Ten California district attorneys led by Alameda County D.A. Nancy O'Malley on Monday announced an approximately $1 million settlement of allegations that a Minnesota pillow company engaged in false and misleading advertising.
The district attorneys sued My Pillow Inc. of Chaska, Minnesota, last Wednesday in Alameda County Superior Court in Oakland and filed a stipulated settlement, reached with the cooperation of the company and its attorneys, on the same day.
The lawsuit alleged the company conducted false and misleading advertising by claiming, without any reliable scientific evidence, that the foam pillows could help people suffering from fibromyalgia, insomnia, migraines, sleep apnea, snoring and restless leg syndrome.
In addition to Alameda, the counties participating were Marin, Monterey, Napa, Orange, Santa Clara, Santa Cruz, Shasta, Solano, and Sonoma.
The $1,095,000 settlement includes $995,000 in civil penalties and another $100,000 in donations to nonprofits around the state that provide shelter to homeless people and victims of domestic violence.
My Pillow Inc. did not have an immediate comment on the settlement, which specifies that the company does not admit any liability.
The firm has sold more than 4 million bed pillows in the U.S. since its founding in 2004, according to its website.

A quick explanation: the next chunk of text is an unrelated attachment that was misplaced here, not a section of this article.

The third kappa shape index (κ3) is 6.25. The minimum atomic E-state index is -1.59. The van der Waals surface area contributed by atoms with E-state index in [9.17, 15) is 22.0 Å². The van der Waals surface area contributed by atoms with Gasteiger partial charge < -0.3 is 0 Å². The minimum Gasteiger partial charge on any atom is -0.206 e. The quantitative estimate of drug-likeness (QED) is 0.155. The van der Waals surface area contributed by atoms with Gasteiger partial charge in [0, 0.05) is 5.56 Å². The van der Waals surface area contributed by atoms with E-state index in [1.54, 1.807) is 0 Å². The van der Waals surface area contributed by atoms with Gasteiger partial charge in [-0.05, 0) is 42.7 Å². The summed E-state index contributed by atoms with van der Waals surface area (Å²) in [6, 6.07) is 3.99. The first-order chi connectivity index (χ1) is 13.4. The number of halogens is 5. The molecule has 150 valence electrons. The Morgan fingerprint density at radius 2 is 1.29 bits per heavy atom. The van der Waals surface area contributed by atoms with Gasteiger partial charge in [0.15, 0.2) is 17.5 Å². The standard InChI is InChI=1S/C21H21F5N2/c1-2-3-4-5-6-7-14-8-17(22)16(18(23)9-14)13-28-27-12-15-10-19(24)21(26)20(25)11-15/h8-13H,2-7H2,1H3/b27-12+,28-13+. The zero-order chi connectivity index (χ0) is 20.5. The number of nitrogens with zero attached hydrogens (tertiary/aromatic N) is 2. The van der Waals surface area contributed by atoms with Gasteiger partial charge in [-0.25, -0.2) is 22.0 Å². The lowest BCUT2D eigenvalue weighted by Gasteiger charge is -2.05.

The civil payments will be divided equally among the 10 district attorney's offices. Those in Alameda, Santa Clara and Napa counties said they will use the funds for future consumer protection efforts.
"My office will remain vigilant in pursuing false advertising cases against manufacturers of consumer products that deceptively advertise the health benefits of their products," O'Malley said.
The settlement provides that the pillow company won't make claims of treating or preventing any disease unless the claim is based on "at least one adequate and well-controlled human clinical study."
The lawsuit also alleged the company engaged in unfair competition by advertising that its product was the "official bed pillow" of the National Sleep Foundation without disclosing that it had a financial relationship with the Washington, D.C.-based foundation.
The company agreed in the settlement not to advertise endorsements with any organization with which it has a financial connection without enclosing that connection.
Alameda County Assistant District Attorney Teresa Drenick said O'Malley's office took the lead in filing the lawsuit because that agency began the investigation.